SALEM — The state will make sure that past and current owners are held responsible for the cleanup of the Salem Harbor Station power plant, the state’s top energy official said yesterday.
“We are not going to let any responsible party off the hook,” said Richard Sullivan, secretary of the Executive Office of Energy and Environmental Affairs. “We need to hold everybody responsible.”
Sullivan came to Salem yesterday as chairman of the newly formed Salem Harbor Power Station Task Force, an 11-member committee set up to oversee the demolition, cleanup and redevelopment of the waterfront plant.
Task force representatives were led on a tour of the 65-acre site by Peter Furniss and Scott Silverstein, two principals of Footprint Power, the New Jersey company that acquired the plant last month and that has pledged to take down current buildings and smokestacks, clean up the polluted property, build a new natural gas plant, and redevelop the rest of the site.
Even though Footprint has promised to get the job done, state officials said they will play an active role, providing both oversight and, if necessary, assistance in the massive, multimillion-dollar project. Cleanup alone has been estimated at $55 million to $75 million.
At this early stage, state officials appear to be feeling their way, since there are no state laws governing the decommissioning of fossil fuel power plants like the 745-megawatt Salem facility, which has burned coal and oil for more than 60 years.
The Salem plant will shut down in May 2014. Footprint hopes to open a new gas plant two years later.
By next spring, the task force plans to offer recommendations that could be used in a power plant decommissioning bill. There are other coal plants in Holyoke and Somerset that may face a similar fate.
The Salem task force is the byproduct of eleventh-hour negotiations over an energy bill that passed the Legislature this summer. It was proposed by Sullivan to provide guarantees that would take the place of a controversial amendment attached to the bill by Salem state Rep. John Keenan, which environmentalists lampooned as a “sweetheart deal” for Footprint Power. Keenan and Footprint disagreed with that characterization.
The task force concept emerged from talks involving Sullivan; Keenan, who is chairman of the Joint Committee on Telecommunications, Utilities and Energy; and Salem Mayor Kim Driscoll. Sullivan said he made a personal commitment to the Salem officials not only to chair the task force but to be an active participant.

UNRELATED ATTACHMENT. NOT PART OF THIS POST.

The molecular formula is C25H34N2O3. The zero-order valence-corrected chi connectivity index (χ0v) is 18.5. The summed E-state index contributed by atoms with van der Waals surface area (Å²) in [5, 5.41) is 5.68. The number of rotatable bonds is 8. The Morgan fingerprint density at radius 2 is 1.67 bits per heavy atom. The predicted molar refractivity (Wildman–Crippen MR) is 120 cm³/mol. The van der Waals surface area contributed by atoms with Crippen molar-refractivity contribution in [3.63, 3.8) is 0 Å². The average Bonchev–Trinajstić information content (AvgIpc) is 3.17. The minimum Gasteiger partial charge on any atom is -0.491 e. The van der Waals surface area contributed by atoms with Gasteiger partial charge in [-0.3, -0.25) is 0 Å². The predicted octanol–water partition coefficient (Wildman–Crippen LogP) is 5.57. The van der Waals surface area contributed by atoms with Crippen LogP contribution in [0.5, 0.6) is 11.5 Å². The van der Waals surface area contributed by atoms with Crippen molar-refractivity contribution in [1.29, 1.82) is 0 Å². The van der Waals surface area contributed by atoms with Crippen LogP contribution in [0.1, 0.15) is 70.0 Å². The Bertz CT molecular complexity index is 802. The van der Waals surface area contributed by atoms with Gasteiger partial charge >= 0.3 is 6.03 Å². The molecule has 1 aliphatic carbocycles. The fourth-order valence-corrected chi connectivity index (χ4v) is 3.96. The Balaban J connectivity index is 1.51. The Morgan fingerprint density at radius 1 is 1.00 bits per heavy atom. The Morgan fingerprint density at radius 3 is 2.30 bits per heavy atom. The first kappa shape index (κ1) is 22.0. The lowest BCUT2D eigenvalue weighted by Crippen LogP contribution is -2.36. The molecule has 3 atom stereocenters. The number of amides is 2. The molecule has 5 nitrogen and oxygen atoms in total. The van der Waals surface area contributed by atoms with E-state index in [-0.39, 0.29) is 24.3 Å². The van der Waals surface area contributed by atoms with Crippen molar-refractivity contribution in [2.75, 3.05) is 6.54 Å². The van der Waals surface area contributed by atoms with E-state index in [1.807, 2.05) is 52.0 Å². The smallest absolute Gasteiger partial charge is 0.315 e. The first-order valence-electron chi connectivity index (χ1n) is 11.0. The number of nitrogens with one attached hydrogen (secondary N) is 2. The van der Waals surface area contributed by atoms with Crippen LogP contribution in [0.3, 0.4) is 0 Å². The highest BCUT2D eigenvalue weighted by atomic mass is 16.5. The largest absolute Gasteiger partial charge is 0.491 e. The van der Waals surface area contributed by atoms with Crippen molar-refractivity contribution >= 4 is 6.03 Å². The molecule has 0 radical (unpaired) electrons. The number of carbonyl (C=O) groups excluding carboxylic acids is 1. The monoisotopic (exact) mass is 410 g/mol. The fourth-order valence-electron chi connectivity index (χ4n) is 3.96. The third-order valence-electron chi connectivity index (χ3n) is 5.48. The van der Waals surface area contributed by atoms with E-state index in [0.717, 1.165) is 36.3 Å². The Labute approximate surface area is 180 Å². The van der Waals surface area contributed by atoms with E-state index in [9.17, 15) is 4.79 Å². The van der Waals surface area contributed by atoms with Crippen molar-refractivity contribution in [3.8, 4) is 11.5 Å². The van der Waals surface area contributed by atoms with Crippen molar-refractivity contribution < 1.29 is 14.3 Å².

The task force, made up of state and local officials, has been charged with preparing a “plan of action” that includes demolition of existing facilities, cleaning up of the site, maintaining tax revenues and as many jobs as possible, ensuring responsible parties are held liable, and taking additional steps, if required, to assist redevelopment.
“Thanks to this legislation ... we really have a chance to do something transformational, not only for the site but for the city,” Driscoll, a task force member, said at the group’s first meeting, held in the Winter Island function hall following the tour.
During the walking tour, the Footprint owners pointed out the spot in the middle of the site where they plan to build a 630-megawatt gas plant. It is away from homes along Fort Avenue, they said, and is being designed to minimize noise. It is also set off from the waterfront and a large track adjacent to the city’s ferry landing, which they are leaving open for redevelopment.
The Footprint owners also walked along the waterfront, showing off the deep-water port where coal ships have arrived for years and where they hope to attract new development.
“This is an incredible resource,” Furniss said as he stood with his back to the water.
The Footprint owners made some interesting revelations during the tour. They are already selling off some of their oil, which they don’t need, and hope they won’t need any more coal deliveries between now and the 2014 shutdown. In other words, they hope the current pile, depending on what happens to natural gas prices, will see them through to the end of the coal era.
Tom Dalton can be reached at email@example.com.